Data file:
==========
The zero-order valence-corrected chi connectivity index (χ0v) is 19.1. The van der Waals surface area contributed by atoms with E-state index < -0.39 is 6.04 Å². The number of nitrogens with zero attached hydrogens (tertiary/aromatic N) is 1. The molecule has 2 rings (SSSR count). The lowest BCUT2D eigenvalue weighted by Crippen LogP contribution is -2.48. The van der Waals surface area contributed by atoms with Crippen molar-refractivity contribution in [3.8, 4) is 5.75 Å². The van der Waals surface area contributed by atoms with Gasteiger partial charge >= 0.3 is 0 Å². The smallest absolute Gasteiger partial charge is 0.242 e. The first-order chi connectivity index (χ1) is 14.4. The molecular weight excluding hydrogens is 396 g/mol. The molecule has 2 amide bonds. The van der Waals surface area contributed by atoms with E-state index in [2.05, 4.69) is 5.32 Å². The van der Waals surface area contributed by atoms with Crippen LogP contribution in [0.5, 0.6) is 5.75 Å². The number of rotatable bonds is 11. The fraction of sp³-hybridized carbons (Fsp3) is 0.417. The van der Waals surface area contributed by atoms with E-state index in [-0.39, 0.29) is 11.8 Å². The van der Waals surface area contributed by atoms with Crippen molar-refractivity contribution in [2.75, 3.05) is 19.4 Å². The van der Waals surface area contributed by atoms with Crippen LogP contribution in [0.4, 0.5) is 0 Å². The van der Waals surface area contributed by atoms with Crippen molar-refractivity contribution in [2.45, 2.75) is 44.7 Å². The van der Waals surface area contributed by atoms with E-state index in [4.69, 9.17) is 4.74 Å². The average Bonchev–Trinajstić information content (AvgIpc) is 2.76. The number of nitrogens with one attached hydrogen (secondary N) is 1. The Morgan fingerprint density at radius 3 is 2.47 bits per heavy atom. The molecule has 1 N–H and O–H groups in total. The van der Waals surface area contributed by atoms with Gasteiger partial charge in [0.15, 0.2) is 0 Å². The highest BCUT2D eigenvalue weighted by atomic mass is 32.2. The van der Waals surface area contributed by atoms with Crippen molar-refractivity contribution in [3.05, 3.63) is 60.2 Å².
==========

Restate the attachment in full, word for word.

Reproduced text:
The zero-order valence-corrected chi connectivity index (χ0v) is 19.1. The van der Waals surface area contributed by atoms with E-state index < -0.39 is 6.04 Å². The number of nitrogens with zero attached hydrogens (tertiary/aromatic N) is 1. The molecule has 2 rings (SSSR count). The lowest BCUT2D eigenvalue weighted by Crippen LogP contribution is -2.48. The van der Waals surface area contributed by atoms with Crippen molar-refractivity contribution in [3.8, 4) is 5.75 Å². The van der Waals surface area contributed by atoms with Gasteiger partial charge >= 0.3 is 0 Å². The smallest absolute Gasteiger partial charge is 0.242 e. The first-order chi connectivity index (χ1) is 14.4. The molecular weight excluding hydrogens is 396 g/mol. The molecule has 2 amide bonds. The van der Waals surface area contributed by atoms with E-state index in [2.05, 4.69) is 5.32 Å². The van der Waals surface area contributed by atoms with Crippen LogP contribution in [0.5, 0.6) is 5.75 Å². The number of rotatable bonds is 11. The fraction of sp³-hybridized carbons (Fsp3) is 0.417. The van der Waals surface area contributed by atoms with E-state index in [-0.39, 0.29) is 11.8 Å². The van der Waals surface area contributed by atoms with Crippen molar-refractivity contribution in [2.75, 3.05) is 19.4 Å². The van der Waals surface area contributed by atoms with Crippen LogP contribution in [0.4, 0.5) is 0 Å². The van der Waals surface area contributed by atoms with Crippen molar-refractivity contribution in [2.45, 2.75) is 44.7 Å². The van der Waals surface area contributed by atoms with E-state index in [4.69, 9.17) is 4.74 Å². The average Bonchev–Trinajstić information content (AvgIpc) is 2.76. The number of nitrogens with one attached hydrogen (secondary N) is 1. The Morgan fingerprint density at radius 3 is 2.47 bits per heavy atom. The molecule has 1 N–H and O–H groups in total. The van der Waals surface area contributed by atoms with Gasteiger partial charge in [0.15, 0.2) is 0 Å². The highest BCUT2D eigenvalue weighted by atomic mass is 32.2. The van der Waals surface area contributed by atoms with Crippen molar-refractivity contribution in [3.05, 3.63) is 60.2 Å².